Stress is a physiological state involving the fight-or-flight response. Whenever we face something threatening or unpleasant, our body naturally speeds up its heart rate, rushing blood to vital organs, pumping adrenaline, and allowing us the extra strength and energy to fight or flee.

This fight-or-flight response worked well for our ancient ancestors, who faced deadly predators and other life-threatening situations. But today, we can't fight or flee from disruptive students, demanding parents, critical administrators, or any of a hundred teaching stresses we face daily. Instead, we must learn to deal with them. And perhaps even more important, we must learn how to relax afterward; if we don't, the tension and residual effects of the adrenaline start to accumulate in our bodies. When they do, illness and disease can result. Heed the warning signs of too much tension, including:

  • racing heart
  • headaches, including migraines
  • persistent neck, jaw, shoulder, or back tension
  • general irritability
  • racing thoughts and the inability to concentrate
  • insomnia
  • fatigue
  • digestive and bowel problems
  • loss of appetite
  • excessive or binge eating
  • difficulty making decisions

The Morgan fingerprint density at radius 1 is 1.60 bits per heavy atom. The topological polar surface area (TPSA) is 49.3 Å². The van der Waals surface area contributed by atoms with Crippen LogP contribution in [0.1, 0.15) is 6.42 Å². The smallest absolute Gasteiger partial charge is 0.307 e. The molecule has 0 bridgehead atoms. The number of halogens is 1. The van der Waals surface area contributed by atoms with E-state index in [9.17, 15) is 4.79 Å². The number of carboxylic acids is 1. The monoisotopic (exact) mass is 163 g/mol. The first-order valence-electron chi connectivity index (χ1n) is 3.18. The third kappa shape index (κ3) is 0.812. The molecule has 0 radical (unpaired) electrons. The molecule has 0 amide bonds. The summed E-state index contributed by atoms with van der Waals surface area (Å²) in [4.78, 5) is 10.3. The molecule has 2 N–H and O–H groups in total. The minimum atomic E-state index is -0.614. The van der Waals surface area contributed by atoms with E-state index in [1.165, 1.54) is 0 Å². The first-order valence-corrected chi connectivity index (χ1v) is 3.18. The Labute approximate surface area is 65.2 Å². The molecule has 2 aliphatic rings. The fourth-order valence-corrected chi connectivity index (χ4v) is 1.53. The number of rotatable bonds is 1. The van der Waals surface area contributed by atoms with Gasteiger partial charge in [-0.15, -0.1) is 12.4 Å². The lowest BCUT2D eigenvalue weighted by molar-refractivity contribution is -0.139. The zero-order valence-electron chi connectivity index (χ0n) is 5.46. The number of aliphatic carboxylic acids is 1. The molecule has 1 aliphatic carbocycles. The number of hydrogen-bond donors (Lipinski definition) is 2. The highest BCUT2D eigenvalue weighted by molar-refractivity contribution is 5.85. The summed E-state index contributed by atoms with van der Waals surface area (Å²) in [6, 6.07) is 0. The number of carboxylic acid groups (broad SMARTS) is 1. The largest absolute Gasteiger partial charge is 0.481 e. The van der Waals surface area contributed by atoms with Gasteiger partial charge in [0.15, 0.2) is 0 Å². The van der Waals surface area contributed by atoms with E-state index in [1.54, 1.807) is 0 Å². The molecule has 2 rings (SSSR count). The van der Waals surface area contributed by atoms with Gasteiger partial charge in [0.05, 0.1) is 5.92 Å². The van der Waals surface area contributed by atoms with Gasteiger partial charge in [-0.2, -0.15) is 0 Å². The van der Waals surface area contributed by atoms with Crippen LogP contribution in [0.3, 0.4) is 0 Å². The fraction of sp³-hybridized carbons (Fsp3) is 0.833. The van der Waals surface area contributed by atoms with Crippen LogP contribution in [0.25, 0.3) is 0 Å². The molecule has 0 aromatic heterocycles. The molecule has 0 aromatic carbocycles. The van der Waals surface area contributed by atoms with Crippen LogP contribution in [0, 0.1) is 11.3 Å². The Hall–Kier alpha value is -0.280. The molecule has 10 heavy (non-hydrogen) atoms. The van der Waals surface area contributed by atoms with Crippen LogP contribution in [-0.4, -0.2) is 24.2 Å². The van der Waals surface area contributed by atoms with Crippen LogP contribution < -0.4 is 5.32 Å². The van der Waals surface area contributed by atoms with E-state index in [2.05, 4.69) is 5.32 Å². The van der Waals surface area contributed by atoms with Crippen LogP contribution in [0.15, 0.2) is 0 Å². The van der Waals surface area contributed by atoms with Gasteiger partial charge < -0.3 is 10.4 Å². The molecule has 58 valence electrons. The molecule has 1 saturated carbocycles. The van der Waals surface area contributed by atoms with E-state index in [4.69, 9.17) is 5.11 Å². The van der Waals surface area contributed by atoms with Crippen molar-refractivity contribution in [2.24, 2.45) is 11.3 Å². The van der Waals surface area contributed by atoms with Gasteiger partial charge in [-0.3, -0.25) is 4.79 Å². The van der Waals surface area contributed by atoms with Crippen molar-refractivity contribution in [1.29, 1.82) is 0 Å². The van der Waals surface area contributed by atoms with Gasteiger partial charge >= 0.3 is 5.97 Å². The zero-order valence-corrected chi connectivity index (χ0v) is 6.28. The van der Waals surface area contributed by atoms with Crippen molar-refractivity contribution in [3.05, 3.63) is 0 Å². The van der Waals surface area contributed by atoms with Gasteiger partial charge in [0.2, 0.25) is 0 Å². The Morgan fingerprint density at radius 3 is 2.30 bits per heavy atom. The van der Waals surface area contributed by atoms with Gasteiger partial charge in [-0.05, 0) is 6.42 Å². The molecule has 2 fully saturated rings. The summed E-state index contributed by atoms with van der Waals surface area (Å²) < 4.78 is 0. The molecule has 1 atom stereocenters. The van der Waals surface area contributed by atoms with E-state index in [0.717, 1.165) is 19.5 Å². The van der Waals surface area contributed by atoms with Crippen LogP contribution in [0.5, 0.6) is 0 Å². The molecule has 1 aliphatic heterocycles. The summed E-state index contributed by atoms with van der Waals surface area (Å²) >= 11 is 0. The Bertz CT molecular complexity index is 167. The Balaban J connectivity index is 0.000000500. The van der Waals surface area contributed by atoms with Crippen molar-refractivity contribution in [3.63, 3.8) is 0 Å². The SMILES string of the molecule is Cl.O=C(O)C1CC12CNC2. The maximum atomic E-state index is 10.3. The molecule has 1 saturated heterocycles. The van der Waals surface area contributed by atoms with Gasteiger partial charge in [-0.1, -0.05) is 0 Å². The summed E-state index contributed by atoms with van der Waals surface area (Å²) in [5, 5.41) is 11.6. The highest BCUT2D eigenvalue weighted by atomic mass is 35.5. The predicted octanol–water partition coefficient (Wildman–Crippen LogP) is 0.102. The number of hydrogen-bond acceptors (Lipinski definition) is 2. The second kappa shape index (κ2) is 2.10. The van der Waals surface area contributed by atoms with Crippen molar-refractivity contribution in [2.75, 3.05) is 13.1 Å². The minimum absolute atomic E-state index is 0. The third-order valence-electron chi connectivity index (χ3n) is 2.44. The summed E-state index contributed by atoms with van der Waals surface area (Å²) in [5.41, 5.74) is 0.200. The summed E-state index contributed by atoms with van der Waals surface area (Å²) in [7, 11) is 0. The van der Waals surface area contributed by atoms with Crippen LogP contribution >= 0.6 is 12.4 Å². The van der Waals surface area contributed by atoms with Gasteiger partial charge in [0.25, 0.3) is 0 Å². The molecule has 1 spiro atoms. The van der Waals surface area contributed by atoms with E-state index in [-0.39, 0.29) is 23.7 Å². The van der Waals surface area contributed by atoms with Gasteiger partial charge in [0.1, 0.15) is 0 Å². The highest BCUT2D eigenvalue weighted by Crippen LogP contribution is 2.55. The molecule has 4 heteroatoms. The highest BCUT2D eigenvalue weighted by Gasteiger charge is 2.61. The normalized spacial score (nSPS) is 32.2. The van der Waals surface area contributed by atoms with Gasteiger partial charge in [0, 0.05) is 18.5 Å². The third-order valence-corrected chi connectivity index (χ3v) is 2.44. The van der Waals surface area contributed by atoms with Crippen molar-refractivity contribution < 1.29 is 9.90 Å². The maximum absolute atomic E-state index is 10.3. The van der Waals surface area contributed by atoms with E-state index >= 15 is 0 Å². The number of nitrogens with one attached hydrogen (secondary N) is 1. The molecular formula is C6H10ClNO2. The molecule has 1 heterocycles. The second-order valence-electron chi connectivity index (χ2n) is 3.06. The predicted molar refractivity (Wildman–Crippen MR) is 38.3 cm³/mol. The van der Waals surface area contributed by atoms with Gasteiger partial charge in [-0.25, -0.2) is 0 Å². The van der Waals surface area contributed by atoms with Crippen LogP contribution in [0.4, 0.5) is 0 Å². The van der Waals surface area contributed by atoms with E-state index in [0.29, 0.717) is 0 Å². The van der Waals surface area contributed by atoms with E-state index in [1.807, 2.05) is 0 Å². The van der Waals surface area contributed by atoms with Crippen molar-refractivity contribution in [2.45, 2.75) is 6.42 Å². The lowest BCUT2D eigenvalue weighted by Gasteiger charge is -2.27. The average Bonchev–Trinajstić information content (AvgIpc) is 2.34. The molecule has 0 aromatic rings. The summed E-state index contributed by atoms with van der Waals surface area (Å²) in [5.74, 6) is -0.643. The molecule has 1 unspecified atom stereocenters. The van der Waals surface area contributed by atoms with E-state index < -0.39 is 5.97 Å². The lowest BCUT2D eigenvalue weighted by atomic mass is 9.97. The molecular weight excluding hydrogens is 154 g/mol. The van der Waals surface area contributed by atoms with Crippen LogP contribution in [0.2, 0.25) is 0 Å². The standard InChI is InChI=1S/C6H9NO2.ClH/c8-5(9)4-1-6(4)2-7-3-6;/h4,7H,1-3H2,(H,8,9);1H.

• excessive worrying
  • feeling weak or dizzy

Your personal well-being depends on how successfully you handle the inevitable job-related stress. Stress-management experts and veteran teachers offer these tips for reducing tension:

  • Recognize that stress is part of daily life and that you must learn to manage it
  • Monitor, think about, and try to improve the way you react to stressful situations. Instead of becoming angry or upset when a student is defiant, for example, try to stay calm. Or instead of becoming frustrated when an activity flops, try to laugh about it.
  • Schedule your day to including something fun. 
  • Set realistic goals for yourself, just as you do for students. Take smaller steps and savor the successful completion of each one.
  • Support your support system. Encourage your colleagues to share their ups and downs. And, let others share yours.
  • Pick your battles wisely. And don't waste time worrying about the little things.
  • Be at least as tolerant, encouraging, and nonjudgmental of yourself as you are of students and colleagues. You have the most control over the stress you place on yourself.
  • Unwind from school before facing your responsibilities at home. Take a walk, talk to a friend, or spend a few minutes alone.
  • Write angry letters, but don't send them. The process of simply writing the letter can release tension.
  • Let friends, family, and colleagues know when they've hurt your feelings. Tell them specifically what hurts.
  • Make time during the school year for hobbies. Don't wait until summer break to relax and enjoy yourself.
    Apologize when you're wrong.
  • Learn and use relaxation techniques.
  • Don't forget to exercise regularly, eat a healthful diet, get enough sleep, and avoid too much caffeine or alcohol. Living a healthful life can keep your resistance and tolerance high.
  • Just say no — to commitments and duties you can't handle comfortably with your present workload.
  • Don't forget to laugh. Humor really is the best medicine, especially for situations we can't control.
  • Stay home and take care of yourself when you don't feel well. Poor health lowers your emotional as well as physical stamina.